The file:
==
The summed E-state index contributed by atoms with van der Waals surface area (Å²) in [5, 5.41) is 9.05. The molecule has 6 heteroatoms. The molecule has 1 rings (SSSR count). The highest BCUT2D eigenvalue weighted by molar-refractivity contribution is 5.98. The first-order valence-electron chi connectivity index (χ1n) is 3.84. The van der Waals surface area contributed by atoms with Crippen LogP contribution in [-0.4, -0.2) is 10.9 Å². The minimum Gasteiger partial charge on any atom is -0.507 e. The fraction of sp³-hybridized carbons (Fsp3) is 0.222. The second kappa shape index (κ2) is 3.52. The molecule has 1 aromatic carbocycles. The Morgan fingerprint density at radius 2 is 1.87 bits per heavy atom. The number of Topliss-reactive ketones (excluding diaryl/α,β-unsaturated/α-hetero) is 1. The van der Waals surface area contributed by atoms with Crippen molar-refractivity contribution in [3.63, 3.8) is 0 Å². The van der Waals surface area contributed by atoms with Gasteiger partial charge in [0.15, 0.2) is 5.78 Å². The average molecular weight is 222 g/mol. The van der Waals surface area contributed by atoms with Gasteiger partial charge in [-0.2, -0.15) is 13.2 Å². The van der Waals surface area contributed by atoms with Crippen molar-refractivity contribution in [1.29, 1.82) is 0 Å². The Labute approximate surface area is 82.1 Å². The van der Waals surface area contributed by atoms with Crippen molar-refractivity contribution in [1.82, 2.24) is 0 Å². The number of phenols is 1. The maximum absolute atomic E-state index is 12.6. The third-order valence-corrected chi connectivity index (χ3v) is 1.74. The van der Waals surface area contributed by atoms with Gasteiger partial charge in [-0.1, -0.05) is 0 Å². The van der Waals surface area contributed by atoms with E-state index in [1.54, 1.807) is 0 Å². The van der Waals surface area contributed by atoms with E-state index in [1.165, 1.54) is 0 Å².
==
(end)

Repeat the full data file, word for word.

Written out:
The summed E-state index contributed by atoms with van der Waals surface area (Å²) in [5, 5.41) is 9.05. The molecule has 6 heteroatoms. The molecule has 1 rings (SSSR count). The highest BCUT2D eigenvalue weighted by molar-refractivity contribution is 5.98. The first-order valence-electron chi connectivity index (χ1n) is 3.84. The van der Waals surface area contributed by atoms with Crippen LogP contribution in [-0.4, -0.2) is 10.9 Å². The minimum Gasteiger partial charge on any atom is -0.507 e. The fraction of sp³-hybridized carbons (Fsp3) is 0.222. The second kappa shape index (κ2) is 3.52. The molecule has 1 aromatic carbocycles. The Morgan fingerprint density at radius 2 is 1.87 bits per heavy atom. The number of Topliss-reactive ketones (excluding diaryl/α,β-unsaturated/α-hetero) is 1. The van der Waals surface area contributed by atoms with Crippen molar-refractivity contribution in [3.63, 3.8) is 0 Å². The van der Waals surface area contributed by atoms with Gasteiger partial charge in [0.15, 0.2) is 5.78 Å². The average molecular weight is 222 g/mol. The van der Waals surface area contributed by atoms with Gasteiger partial charge in [-0.2, -0.15) is 13.2 Å². The van der Waals surface area contributed by atoms with Crippen molar-refractivity contribution in [1.29, 1.82) is 0 Å². The Labute approximate surface area is 82.1 Å². The van der Waals surface area contributed by atoms with Crippen molar-refractivity contribution in [1.82, 2.24) is 0 Å². The number of phenols is 1. The maximum absolute atomic E-state index is 12.6. The third-order valence-corrected chi connectivity index (χ3v) is 1.74. The van der Waals surface area contributed by atoms with Gasteiger partial charge in [-0.1, -0.05) is 0 Å². The van der Waals surface area contributed by atoms with E-state index in [1.54, 1.807) is 0 Å². The van der Waals surface area contributed by atoms with E-state index in [1.165, 1.54) is 0 Å².